This site may load slightly slowly at times because of the numerous images. Reload page if some images do not appear.

World War One Images (Life)(LARGE IMAGES)


World War One was waiting to happen. The latent German aggressive nationalism, the competition amongst big European powers for colonial possessions, the raw French wound of losing Alsace and Lorraine in 1870.

But what is most striking is that it was led by mostly incompetent leaders, both political and military. They failed to understand that war was changing. Old tactics and thinking would not work. Hence the senseless sending of soldiers in the trenches to be mowed down by enemy machine guns.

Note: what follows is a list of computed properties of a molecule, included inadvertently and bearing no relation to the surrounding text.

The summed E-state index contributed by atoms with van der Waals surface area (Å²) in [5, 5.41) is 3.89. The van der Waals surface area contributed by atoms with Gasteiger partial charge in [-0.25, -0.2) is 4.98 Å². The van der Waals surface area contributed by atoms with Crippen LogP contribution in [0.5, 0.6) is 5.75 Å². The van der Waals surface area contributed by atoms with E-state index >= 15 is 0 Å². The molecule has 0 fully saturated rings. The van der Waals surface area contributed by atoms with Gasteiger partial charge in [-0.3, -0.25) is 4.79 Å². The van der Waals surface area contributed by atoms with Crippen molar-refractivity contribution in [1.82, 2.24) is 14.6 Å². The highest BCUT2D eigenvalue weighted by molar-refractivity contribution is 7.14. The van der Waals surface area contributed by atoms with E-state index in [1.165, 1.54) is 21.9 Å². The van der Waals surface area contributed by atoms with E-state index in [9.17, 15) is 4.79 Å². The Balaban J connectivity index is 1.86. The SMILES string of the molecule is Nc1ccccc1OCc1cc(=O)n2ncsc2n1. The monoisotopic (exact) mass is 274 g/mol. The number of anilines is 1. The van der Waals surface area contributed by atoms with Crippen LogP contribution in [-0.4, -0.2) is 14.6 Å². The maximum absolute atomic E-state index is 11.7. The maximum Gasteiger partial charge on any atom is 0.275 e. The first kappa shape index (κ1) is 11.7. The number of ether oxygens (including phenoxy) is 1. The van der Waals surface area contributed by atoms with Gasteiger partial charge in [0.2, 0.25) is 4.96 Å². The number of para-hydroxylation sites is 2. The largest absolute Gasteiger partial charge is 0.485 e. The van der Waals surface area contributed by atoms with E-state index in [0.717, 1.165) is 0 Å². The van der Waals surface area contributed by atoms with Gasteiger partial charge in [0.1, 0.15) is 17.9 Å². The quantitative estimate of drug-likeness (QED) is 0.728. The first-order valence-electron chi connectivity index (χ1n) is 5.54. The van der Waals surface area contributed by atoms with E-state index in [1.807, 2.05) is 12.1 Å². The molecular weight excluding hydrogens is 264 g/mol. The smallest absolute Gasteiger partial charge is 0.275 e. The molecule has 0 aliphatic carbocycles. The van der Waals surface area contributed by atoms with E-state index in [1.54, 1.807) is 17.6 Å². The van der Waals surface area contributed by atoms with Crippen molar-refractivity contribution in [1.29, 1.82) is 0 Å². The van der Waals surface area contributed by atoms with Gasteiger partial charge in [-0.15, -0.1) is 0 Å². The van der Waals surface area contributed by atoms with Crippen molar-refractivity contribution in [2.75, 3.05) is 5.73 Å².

Below is a montage of large pictures from World War One.

The British were the first to make and use tanks


On 28 June 1900 the Archduke Franz Ferdinand married Countess Sophie Chotek. It was a subdued, sad ceremony. The Archduke was heir to the Monarchy of the Habsburgs; he stood next in succession as Emperor of Austria, King of Hungary, and much beside. Sophie Chotek was a mere countess; she did not come within the permitted degrees for an imperial Habsburg marriage. Franz Ferdinand had to sign away the rights of any children born of the marriage. His wife did not become an archduchess or an imperial highness. Many devout monarchists felt that this augured ill for the Habsburg dynasty. None foresaw that Franz Ferdinand, on this wedding day, had fixed the date of his death, still less that this would lead to the deaths of many million others. For this wedding day ultimately set the fuse to the First World War.